When I was in 7th grade, my U.S. history teacher gave my class the following advice:
Your teachers in high school won’t expect you to remember every little fact about U.S. history. They can fill in the details you’ve forgotten. What they will expect, though, is for you to be able to think; to know how to make connections between ideas and evaluate information critically.
I didn’t realize it at the time, but my teacher was giving a concise summary of critical thinking. My high school teachers gave similar speeches when describing what would be expected of us in college: it’s not about the facts you know, but rather about your ability to evaluate them.
And now that I’m in college, my professors often mention that the ability to think through and solve difficult problems matters more in the “real world” than specific content.
Despite hearing so much about critical thinking all these years, I realized that I still couldn’t give a concrete definition of it, and I certainly couldn’t explain how to do it. It seemed like something that my teachers just expected us to pick up in the course of our studies. While I venture that a lot of us did learn it, I prefer to approach learning deliberately, and so I decided to investigate critical thinking for myself.
What is it, how do we do it, why is it important, and how can we get better at it? This post is my attempt to answer those questions.
In addition to answering these questions, I’ll also offer seven ways that you can start thinking more critically today, both in and outside of class.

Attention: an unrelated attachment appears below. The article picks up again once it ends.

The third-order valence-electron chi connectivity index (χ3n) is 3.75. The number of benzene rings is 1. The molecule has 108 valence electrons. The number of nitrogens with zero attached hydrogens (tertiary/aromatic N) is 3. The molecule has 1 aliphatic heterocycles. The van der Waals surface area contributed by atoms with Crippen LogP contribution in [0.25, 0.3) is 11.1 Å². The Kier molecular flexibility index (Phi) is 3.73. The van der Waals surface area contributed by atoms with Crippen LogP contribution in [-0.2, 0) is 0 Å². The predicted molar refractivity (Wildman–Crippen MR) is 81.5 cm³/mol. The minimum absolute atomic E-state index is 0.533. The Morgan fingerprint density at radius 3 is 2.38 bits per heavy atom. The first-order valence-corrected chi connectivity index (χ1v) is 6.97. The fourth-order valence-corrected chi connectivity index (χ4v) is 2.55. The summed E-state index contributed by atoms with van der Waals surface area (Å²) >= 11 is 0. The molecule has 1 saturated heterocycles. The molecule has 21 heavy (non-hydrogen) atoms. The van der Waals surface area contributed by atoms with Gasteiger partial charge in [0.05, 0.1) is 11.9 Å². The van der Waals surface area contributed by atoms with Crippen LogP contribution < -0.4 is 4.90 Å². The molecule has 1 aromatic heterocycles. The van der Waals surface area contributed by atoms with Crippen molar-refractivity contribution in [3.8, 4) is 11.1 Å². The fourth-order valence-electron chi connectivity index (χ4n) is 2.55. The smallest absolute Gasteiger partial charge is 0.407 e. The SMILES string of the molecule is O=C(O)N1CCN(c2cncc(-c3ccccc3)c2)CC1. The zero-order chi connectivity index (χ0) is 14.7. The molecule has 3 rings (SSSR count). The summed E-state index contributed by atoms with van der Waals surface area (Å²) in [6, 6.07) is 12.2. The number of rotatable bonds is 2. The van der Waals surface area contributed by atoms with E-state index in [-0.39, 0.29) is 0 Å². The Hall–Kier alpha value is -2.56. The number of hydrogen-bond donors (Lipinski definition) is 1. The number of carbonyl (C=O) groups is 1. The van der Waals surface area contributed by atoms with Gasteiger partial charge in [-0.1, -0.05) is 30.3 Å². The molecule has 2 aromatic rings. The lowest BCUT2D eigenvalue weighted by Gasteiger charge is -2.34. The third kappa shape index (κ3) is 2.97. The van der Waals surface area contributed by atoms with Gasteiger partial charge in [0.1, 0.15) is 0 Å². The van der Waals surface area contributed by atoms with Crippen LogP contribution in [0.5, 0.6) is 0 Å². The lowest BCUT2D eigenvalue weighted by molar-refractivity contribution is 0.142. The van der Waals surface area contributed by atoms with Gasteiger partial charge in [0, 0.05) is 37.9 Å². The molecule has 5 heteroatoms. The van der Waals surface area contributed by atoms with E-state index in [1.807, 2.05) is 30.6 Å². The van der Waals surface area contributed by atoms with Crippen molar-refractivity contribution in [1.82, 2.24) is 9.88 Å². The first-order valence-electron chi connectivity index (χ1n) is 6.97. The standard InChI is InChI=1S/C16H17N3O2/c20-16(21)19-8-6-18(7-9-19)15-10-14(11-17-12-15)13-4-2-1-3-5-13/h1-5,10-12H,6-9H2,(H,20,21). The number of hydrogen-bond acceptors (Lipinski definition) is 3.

What Is Critical Thinking?
“Critical thinking is the intellectually disciplined process of actively and skillfully conceptualizing, applying, analyzing, synthesizing, and/or evaluating information gathered from, or generated by, observation, experience, reflection, reasoning, or communication, as a guide to belief and action.”
– The Foundation for Critical Thinking
The above definition from the Foundation for Critical Thinking website is pretty wordy, but critical thinking, in essence, is not that complex.
Critical thinking is just deliberately and systematically processing information so that you can make better decisions and generally understand things better. The above definition includes so many words because critical thinking requires you to apply diverse intellectual tools to diverse information.
Ways to critically think about information include:
That information can come from sources such as:
And all this is meant to guide:
You can also define it this way:
Critical thinking is the opposite of regular, everyday thinking.
Moment to moment, most thinking happens automatically. When you think critically, you deliberately employ any of the above intellectual tools to reach more accurate conclusions than your brain automatically would (more on this in a bit).
This is what critical thinking is. But so what?
Why Does Critical Thinking Matter?
Most of our everyday thinking is uncritical.
If you think about it, this makes sense. If we had to think deliberately about every single action (such as breathing, for instance), we wouldn’t have any cognitive energy left for the important stuff like D&D. It’s good that much of our thinking is automatic.